Bob Cadloff began taking photos of the things around him at the age of 6, after his parents gave him his first camera, a Kodak Brownie. The Etsy seller still owns it. It wasn’t an easy camera for a little guy to operate, Cadloff admits, but he made it work.
Being able to capture life’s moments on film has been a love of Cadloff’s ever since.
“The idea of freezing moments in time was immediately addictive. I was hooked for life,” he recalls. “Peering through a little window and only seeing a small portion of life fascinated me, and then having it captured forever on film was like a little miracle.”
To date, Cadloff has taken more than 25,000 pictures. Today, he shares them with buyers and sellers around the world, selling on Etsy as bomobob. His store has more than 4,000 sales and close to 14,000 admirers. But the magic of sales hasn’t worn off.
“Every sale is as exciting as the last, and it tickles me to think of my photos in galleries and homes all over the world,” the seller explains.
A source of inspiration“Every sale is as exciting as the last, and it tickles me to think of my photos in galleries and homes all over the world”
Cadloff began selling on Etsy in 2008. Friends had long encouraged him to sell his photos, but he was never the type to go around trying to sell his work to galleries and shops, he admits.
“A friend told me about Etsy, and I decided to give it a shot,” he says. “It couldn’t have been simpler. The rest, as they say, is history.”
The process of listing items on Etsy was easy, Cadloff recalls. All he had to do was set up an account, upload his photos—some of which he’s turned into calendars—describe his items accurately and wait for the sales.
He notes that photos are essential to any online listing since buyers can’t physically inspect items, and Cadloff admits that, for some, taking pictures that capture products in their true light can be difficult, but for this photographer, it hasn’t been hard.
Cadloff describes his work as “dreamy, surreal, joyous and colorful.” His pieces feature animals, nature and architecture he’s seen in his travels around the world. But one of Cadloff’s top sources of inspiration is carnivals. He explains that he lived near an amusement park as a child and would walk past it on his way home from school.
“The thunder of the big wooden roller coaster and the screams of the kids on it still echo in my mind today,” the seller says. “It’s one of my most ingrained memories. The park is long gone, but the odd time that I pass by [its former location], I can still hear the sounds.”
The color, motion and noise of people enjoying themselves still draw Cadloff into carnivals and fairs today. And scenes of these places sometimes make it into his work.
Cadloff admits that his Etsy sales fluctuate throughout the year, but in a typical month he gets between 150 and 300 orders. Before becoming a full-time seller, Cadloff was an engineer. The pay was more consistent, but he’s doing well selling on Etsy and has never regretted his decision to sell online full time.
Now he can be his own boss and make his own schedule. “I can work when I feel like it, and not have to sit through endless meetings,” he adds.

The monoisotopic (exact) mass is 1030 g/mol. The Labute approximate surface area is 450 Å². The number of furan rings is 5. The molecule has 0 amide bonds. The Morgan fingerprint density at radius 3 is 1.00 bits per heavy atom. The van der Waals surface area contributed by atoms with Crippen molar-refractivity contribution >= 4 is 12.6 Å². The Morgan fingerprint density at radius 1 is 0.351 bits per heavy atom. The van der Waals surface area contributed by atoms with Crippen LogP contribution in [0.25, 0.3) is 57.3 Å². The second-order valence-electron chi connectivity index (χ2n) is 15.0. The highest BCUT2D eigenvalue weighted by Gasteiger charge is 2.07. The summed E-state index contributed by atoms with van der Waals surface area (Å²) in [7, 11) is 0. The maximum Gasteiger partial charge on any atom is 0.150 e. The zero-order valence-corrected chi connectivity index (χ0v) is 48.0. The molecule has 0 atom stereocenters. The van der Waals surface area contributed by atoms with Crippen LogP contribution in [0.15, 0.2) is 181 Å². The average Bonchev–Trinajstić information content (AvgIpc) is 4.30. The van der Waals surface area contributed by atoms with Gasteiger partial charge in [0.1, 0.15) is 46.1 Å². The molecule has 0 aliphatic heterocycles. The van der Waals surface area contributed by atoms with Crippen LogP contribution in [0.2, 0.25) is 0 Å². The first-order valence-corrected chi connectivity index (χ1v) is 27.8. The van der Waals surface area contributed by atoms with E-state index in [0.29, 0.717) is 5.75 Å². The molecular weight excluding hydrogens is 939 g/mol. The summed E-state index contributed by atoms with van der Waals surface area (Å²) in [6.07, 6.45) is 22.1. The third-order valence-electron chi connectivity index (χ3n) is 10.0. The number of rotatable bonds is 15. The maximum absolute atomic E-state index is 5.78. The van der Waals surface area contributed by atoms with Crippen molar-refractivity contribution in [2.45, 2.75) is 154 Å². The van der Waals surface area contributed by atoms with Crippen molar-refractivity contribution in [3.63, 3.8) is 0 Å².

Plus, he’s doing what he loves. His job now requires getting one of his works ready for sale by taking more photos—his favorite activity—or going through the library of photos he’s already taken, Cadloff says.“All anyone can do is produce the best products they can and make sure they represent them properly”
“Some photos are just listed as is, and others undergo all sorts of processing, depending on the mood I want to capture,” he adds.
Then he photographs his works and adds an accurate description to his listing so they’re ready to sell.
Tricks of the trade
Cadloff notes that selling online is not for everyone. Cadloff says people thinking of starting their own online business should really consider the decision before jumping in. They also need to note some of the challenges of online selling, like trying to attract buyers.
Then you have to find the right inventory.
“My advice would be to think about what it is you’d like to sell,” he says. “Is there a market for it? Do you know who would buy it? Do you know where to find them? These are questions everyone needs to be able to answer first.”
Once you get these answered, then you can work on generating sales and keeping shoppers happy. Cadloff notes that this takes time and effort. “All anyone can do is produce the best products they can and make sure they represent them properly,” he explains.
But doing this and packing items carefully so they’ll reach their destinations safely and in one piece is key to establishing a reputation as a seller and maintaining that good name. The challenge is getting your name and products out there, Cadloff adds. “That’s an ongoing effort.”
Some sellers use social-networking sites like Facebook or Twitter to promote their items, but Cadloff prefers to rely on referrals and past customers.
“I’m a bit old school when it comes to ‘social’ networking,” he says. “For me, real people are the real thing. That said, the Web is very useful as a platform for promoting your work.”
Visit bomobob on Etsy.